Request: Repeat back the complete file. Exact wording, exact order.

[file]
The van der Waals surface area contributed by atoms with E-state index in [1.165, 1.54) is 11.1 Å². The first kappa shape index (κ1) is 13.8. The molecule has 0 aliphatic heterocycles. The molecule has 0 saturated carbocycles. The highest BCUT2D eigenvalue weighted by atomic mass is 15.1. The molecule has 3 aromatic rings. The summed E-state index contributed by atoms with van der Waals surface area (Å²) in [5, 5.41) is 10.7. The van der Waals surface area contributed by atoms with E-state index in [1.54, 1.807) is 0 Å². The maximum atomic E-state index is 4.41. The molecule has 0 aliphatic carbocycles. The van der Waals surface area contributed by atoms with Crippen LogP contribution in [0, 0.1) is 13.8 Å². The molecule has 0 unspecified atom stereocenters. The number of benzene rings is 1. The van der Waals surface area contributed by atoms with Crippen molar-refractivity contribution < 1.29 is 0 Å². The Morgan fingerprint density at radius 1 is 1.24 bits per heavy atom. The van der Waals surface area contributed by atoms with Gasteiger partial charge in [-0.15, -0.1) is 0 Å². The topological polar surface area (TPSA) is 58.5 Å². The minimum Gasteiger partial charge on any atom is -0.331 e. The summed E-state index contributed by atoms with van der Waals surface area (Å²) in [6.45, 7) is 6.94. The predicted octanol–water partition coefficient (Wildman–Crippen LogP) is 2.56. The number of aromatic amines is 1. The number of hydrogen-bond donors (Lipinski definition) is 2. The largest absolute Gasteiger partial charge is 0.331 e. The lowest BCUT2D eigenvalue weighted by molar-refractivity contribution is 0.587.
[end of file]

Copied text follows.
The van der Waals surface area contributed by atoms with E-state index in [1.165, 1.54) is 11.1 Å². The first kappa shape index (κ1) is 13.8. The molecule has 0 aliphatic heterocycles. The molecule has 0 saturated carbocycles. The highest BCUT2D eigenvalue weighted by atomic mass is 15.1. The molecule has 3 aromatic rings. The summed E-state index contributed by atoms with van der Waals surface area (Å²) in [5, 5.41) is 10.7. The van der Waals surface area contributed by atoms with E-state index in [1.54, 1.807) is 0 Å². The maximum atomic E-state index is 4.41. The molecule has 0 aliphatic carbocycles. The van der Waals surface area contributed by atoms with Crippen LogP contribution in [0, 0.1) is 13.8 Å². The molecule has 0 unspecified atom stereocenters. The number of benzene rings is 1. The van der Waals surface area contributed by atoms with Crippen molar-refractivity contribution < 1.29 is 0 Å². The Morgan fingerprint density at radius 1 is 1.24 bits per heavy atom. The van der Waals surface area contributed by atoms with Gasteiger partial charge in [-0.15, -0.1) is 0 Å². The topological polar surface area (TPSA) is 58.5 Å². The minimum Gasteiger partial charge on any atom is -0.331 e. The summed E-state index contributed by atoms with van der Waals surface area (Å²) in [6.45, 7) is 6.94. The predicted octanol–water partition coefficient (Wildman–Crippen LogP) is 2.56. The number of aromatic amines is 1. The number of hydrogen-bond donors (Lipinski definition) is 2. The largest absolute Gasteiger partial charge is 0.331 e. The lowest BCUT2D eigenvalue weighted by molar-refractivity contribution is 0.587.